Do you love to have a plan?
Get the inside scoop for your upcoming vacation —> this itinerary is the most detailed, epic, and easy-to-follow guide to the park!
Things to Do in Bryce Canyon if You Don’t Want to Hike
If hiking isn’t something you’re able to do or wanting to do in Bryce Canyon, you can still see a lot of the park! Driving to the viewpoints, horseback riding, or taking a bus tour are some great alternative options for your time here.
You can easily see the beauty of the Bryce Canyon amphitheater from the park’s many viewpoints. Fairyland Point, Sunset Point, Lower Inspiration Point (there are three levels to this overlook), and all of the stops along the park’s Scenic Drive don’t require any hiking. Sunrise Point, Bryce Point, and Paria View do require a short walk along a trail to reach the viewpoint.
To get down among the hoodoos without hiking, consider horseback riding. Guided trail rides leave from the park daily during the summer, and it’s a great way to see the Peek-a-Boo Loop or the dedicated horse trail.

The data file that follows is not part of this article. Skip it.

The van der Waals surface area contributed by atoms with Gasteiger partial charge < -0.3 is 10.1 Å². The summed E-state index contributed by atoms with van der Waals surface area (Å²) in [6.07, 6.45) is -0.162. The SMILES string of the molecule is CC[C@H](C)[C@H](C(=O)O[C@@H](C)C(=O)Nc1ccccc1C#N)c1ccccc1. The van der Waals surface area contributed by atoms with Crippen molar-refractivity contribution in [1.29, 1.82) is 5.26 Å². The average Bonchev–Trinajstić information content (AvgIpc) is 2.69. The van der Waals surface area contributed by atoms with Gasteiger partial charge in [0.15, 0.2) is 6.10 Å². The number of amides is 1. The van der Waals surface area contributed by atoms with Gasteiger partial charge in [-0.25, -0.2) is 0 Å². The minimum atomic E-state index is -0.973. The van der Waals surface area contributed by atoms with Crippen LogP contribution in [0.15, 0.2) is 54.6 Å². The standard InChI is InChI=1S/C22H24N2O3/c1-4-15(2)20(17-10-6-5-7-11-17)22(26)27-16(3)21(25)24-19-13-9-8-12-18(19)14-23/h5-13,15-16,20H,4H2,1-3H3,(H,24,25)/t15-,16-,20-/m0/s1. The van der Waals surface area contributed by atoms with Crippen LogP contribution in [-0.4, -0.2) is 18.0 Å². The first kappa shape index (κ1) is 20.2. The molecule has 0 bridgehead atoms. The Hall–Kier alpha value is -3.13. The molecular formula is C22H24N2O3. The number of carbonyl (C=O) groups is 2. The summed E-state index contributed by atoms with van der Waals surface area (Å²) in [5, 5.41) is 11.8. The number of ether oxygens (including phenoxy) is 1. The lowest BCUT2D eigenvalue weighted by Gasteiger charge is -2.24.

If you like the idea of a guided tour, the park offers a Rainbow Point Guided Shuttle Tour that travels along the Scenic Drive. This can be a fun way to see the viewpoints without having to drive your own vehicle.
Winter Activities in Bryce Canyon
Winter in Bryce Canyon is absolutely magical — just wait until you see the red rock hoodoos covered in snow! If you like snowshoeing, cross-country skiing, or sleigh rides, you’ll love the winter months in this park.
Snowshoeing and cross-country skiing are the most popular winter activities in Bryce Canyon, and you’ll find several groomed trails in the area. Park rangers even lead snowshoe hikes as conditions permit. If you’d like to spend some time out in the snow, you can rent gear at Ruby’s Inn or bring your own.
The Bryce Canyon Winter Festival is held yearly in February! This festival includes live demos, tours, crafts, yoga, contests, and food. This festival is held at Ruby’s Inn, just outside the park entrance. Even if you don’t visit during the festival, you can still find fun winter activities here all season, including ice skating and sleigh rides.